When does Social CRM become a form of commercial stalking?


Social connections quickly become overwhelming, if not creepy, once personal links surface too often from unexpected directions.

I was reminded today of the invisible line separating helpful social connection and frustrating personal intrusion when reading this article about the demise of Facebook popularity:
    http://www.theage.com.au/technology/stop-stalking-me-facebook-its-over-and-you-can-keep-my-3448-friends-20130706-2pivh.html

My mother made a similar comment this week, asking why Facebook persisted in asking her to “friend” people she does not know, or knows only remotely through third parties.  She asked why Facebook does not “get” these suggestions are not valued and persists in sending them to her.

My teenage daughter says her friends are also turning away from Facebook for similar reasons.

Facebook has become “in your face” and therefore an annoyance.

Digital consumers are savvy enough to realise the only reason Facebook has any value at all is because they use the site.  In that sense they are working for zero wages.

Users of free platforms like Facebook can leave far more quickly than they arrived.  As the utility of the platform decreases and frustration increases a tipping point will get crossed – after all “delete my account” is only one click away.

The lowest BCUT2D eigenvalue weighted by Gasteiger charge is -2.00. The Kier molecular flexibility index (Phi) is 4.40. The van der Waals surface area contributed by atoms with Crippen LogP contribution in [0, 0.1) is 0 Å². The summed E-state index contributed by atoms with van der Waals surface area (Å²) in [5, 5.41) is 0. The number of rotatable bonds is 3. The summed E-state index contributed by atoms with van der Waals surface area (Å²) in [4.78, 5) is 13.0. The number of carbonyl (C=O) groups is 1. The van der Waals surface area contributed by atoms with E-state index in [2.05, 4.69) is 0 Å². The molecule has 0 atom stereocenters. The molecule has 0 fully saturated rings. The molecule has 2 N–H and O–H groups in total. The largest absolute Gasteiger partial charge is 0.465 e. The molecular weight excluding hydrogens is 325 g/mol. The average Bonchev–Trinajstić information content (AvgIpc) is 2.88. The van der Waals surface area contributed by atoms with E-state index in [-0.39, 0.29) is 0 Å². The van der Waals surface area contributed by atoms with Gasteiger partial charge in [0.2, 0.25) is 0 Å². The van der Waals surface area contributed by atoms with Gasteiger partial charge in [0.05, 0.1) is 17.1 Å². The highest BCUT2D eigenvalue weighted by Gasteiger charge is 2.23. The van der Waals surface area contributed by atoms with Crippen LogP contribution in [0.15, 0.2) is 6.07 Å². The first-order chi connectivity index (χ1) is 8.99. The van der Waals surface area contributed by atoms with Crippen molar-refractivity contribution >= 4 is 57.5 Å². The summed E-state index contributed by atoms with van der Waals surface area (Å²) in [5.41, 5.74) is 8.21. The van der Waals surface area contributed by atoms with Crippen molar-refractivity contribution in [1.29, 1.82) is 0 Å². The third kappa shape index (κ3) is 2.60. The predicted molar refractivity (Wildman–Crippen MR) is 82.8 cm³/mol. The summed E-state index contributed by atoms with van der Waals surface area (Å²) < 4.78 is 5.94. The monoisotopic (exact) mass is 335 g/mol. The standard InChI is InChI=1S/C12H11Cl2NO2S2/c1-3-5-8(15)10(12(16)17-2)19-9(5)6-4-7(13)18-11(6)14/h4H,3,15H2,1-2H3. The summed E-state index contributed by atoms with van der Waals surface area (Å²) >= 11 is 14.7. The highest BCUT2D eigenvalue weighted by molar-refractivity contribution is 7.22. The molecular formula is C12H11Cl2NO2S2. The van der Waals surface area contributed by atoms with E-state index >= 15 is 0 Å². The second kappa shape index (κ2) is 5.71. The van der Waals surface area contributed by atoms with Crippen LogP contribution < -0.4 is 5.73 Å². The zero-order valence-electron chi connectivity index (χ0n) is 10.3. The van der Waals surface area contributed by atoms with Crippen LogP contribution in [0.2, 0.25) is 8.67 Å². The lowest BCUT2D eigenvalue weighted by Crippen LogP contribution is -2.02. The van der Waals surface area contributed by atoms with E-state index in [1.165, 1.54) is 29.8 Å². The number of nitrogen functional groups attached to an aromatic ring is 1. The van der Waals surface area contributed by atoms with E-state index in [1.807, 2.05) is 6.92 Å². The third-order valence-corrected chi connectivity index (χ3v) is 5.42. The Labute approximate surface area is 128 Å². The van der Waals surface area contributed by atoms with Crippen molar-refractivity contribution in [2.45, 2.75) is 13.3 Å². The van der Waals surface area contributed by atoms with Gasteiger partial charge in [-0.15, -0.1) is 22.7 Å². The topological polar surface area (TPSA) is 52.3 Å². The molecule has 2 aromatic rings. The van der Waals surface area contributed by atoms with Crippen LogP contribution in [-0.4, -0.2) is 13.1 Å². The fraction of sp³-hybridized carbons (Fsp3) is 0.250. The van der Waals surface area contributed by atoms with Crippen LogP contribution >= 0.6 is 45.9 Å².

Social CRM in a commercial sense worries me in a similar way.  I understand the value in being informed before making a sales call, and in being genuinely interested in a customer beyond their value as a purchaser of products.  However there is a fine line between subtle preparation before a sales call and commercial stalking.

The rule defining this fine line is not written down but it is a under the control of your customers.

Once your customers say “stop stalking me” Social CRM becomes an impediment to success rather than an aid to effective selling.
 

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